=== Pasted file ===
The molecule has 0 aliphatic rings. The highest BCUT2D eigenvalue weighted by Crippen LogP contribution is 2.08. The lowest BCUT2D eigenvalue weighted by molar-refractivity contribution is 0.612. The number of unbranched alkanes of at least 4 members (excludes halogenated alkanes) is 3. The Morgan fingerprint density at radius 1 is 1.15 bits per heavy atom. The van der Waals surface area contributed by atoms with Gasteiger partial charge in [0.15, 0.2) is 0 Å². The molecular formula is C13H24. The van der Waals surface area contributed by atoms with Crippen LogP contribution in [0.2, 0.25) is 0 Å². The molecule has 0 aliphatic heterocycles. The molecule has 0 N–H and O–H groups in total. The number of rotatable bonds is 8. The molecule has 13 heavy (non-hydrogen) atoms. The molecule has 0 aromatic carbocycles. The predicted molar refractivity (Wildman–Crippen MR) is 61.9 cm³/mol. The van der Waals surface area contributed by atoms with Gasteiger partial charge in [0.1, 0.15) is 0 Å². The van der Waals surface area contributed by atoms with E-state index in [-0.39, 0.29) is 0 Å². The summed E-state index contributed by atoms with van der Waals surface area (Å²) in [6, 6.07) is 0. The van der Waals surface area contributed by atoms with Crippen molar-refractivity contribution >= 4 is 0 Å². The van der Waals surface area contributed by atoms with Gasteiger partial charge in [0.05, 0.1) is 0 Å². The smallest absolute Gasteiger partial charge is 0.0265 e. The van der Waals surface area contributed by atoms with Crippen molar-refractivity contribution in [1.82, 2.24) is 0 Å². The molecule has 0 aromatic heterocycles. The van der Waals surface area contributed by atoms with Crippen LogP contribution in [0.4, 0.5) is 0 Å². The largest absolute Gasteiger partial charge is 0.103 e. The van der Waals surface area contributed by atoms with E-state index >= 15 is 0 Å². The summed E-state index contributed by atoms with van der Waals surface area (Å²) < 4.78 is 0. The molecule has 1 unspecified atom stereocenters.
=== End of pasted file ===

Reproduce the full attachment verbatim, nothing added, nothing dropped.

The molecule has 0 aliphatic rings. The highest BCUT2D eigenvalue weighted by Crippen LogP contribution is 2.08. The lowest BCUT2D eigenvalue weighted by molar-refractivity contribution is 0.612. The number of unbranched alkanes of at least 4 members (excludes halogenated alkanes) is 3. The Morgan fingerprint density at radius 1 is 1.15 bits per heavy atom. The van der Waals surface area contributed by atoms with Gasteiger partial charge in [0.15, 0.2) is 0 Å². The molecular formula is C13H24. The van der Waals surface area contributed by atoms with Crippen LogP contribution in [0.2, 0.25) is 0 Å². The molecule has 0 aliphatic heterocycles. The molecule has 0 N–H and O–H groups in total. The number of rotatable bonds is 8. The molecule has 13 heavy (non-hydrogen) atoms. The molecule has 0 aromatic carbocycles. The predicted molar refractivity (Wildman–Crippen MR) is 61.9 cm³/mol. The van der Waals surface area contributed by atoms with Gasteiger partial charge in [0.1, 0.15) is 0 Å². The van der Waals surface area contributed by atoms with E-state index in [-0.39, 0.29) is 0 Å². The summed E-state index contributed by atoms with van der Waals surface area (Å²) in [6, 6.07) is 0. The van der Waals surface area contributed by atoms with Crippen molar-refractivity contribution >= 4 is 0 Å². The van der Waals surface area contributed by atoms with Gasteiger partial charge in [0.05, 0.1) is 0 Å². The smallest absolute Gasteiger partial charge is 0.0265 e. The van der Waals surface area contributed by atoms with Crippen molar-refractivity contribution in [1.82, 2.24) is 0 Å². The molecule has 0 aromatic heterocycles. The van der Waals surface area contributed by atoms with Crippen LogP contribution in [0.4, 0.5) is 0 Å². The largest absolute Gasteiger partial charge is 0.103 e. The van der Waals surface area contributed by atoms with E-state index >= 15 is 0 Å². The summed E-state index contributed by atoms with van der Waals surface area (Å²) < 4.78 is 0. The molecule has 1 unspecified atom stereocenters.